Sizing vFabric GemFire – VMware’s Java-based, Spring-Enabled, In-Memory Data Platform
Capacity planning in the enterprise is no easy task. In this post, we provide an overview for sizing VMware’s elastic, in-memory data management product, vFabric GemFire and a link to an in-depth, technical article.Setting the Stage for Memory Sizing
Enterprise applications today are distributed systems that have to satisfy increasingly more complex business requirements. When the ever growing demand for managing more data is added, the task keeps getting harder.
One of the key factors in capacity planning for memory intensive systems, such as in- memory data stores, is memory capacity. Even though the price of memory keeps going down, data capacity requirements keep going up, and this makes memory as precious a resource as ever. As large systems become even larger, it becomes more important to manage this resource efficiently. In addition to obvious reasons, such as Total Cost of Ownership (TCO), there are technical challenges that come with large memory pools. For one, garbage collection (GC) takes more time, which can affect both latency and throughput. Determining memory requirements correctly is both crucial and difficult.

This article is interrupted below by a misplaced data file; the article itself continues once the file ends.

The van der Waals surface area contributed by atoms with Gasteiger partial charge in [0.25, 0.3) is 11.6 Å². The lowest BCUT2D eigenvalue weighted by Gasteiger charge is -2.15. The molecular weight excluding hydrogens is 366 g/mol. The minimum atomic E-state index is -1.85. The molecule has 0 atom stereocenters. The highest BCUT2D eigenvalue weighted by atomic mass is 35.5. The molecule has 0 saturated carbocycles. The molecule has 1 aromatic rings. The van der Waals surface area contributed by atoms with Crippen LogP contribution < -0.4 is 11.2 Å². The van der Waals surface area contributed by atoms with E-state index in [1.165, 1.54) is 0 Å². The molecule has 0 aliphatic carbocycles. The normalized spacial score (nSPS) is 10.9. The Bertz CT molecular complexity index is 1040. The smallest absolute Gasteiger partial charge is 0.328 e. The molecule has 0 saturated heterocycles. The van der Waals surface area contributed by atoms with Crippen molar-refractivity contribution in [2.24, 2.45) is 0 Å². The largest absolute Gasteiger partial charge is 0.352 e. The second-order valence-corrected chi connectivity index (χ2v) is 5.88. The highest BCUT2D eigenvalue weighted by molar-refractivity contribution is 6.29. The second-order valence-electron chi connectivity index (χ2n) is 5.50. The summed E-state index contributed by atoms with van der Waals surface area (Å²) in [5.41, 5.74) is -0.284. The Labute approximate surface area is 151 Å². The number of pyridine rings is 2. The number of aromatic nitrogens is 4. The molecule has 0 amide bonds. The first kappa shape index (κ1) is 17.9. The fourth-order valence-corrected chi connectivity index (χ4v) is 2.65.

That is why this post and the related technical article focus on memory sizing and provide concrete guidelines for determining required memory for optimal performance, especially in large scale vFabric GemFire deployments. GemFire has facilities that can be very useful for memory sizing. The article not only explains the facilities, but also describes a method and guidelines to take the guesswork out of memory sizing process.
Here is a brief overview of the technical article and it’s four main sections:
A. The Process: This section covers the primary process for sizing and capacity planning including estimating, testing, and adjusting the memory requirements in an iterative fashion:
• Data Sizing
• JVM and Application Sizing
• Scale-out Testing and Iteration
B. Data Sizing: This section provides a calculator/utility and explains how to use GemFire Statistics and Visual Statistics Display as well as the Heap histogram to understand actual memory use. GemFire partitions over a number of data nodes, and the article explains how GemFire’s partitioned regions consist of partitions, and partitions consist of buckets. The partition is what fits in a single JVM, and a bucket is the smallest unit of data that can be moved across JVMs during rebalancing. So, calculating buckets is explained and is one of the most important steps.
C. Sizing the JVM Heap: This section will show you how to calculate the storage in a single JVM and figure out the number JVMs that are needed. It also explains GC pauses, compressed oops, JVM headroom and heap size, data serialization, and application overhead.
D. Scale-out Testing: An overview of the steps to scale-out testing is provided with a single JVM as the unit of scale.
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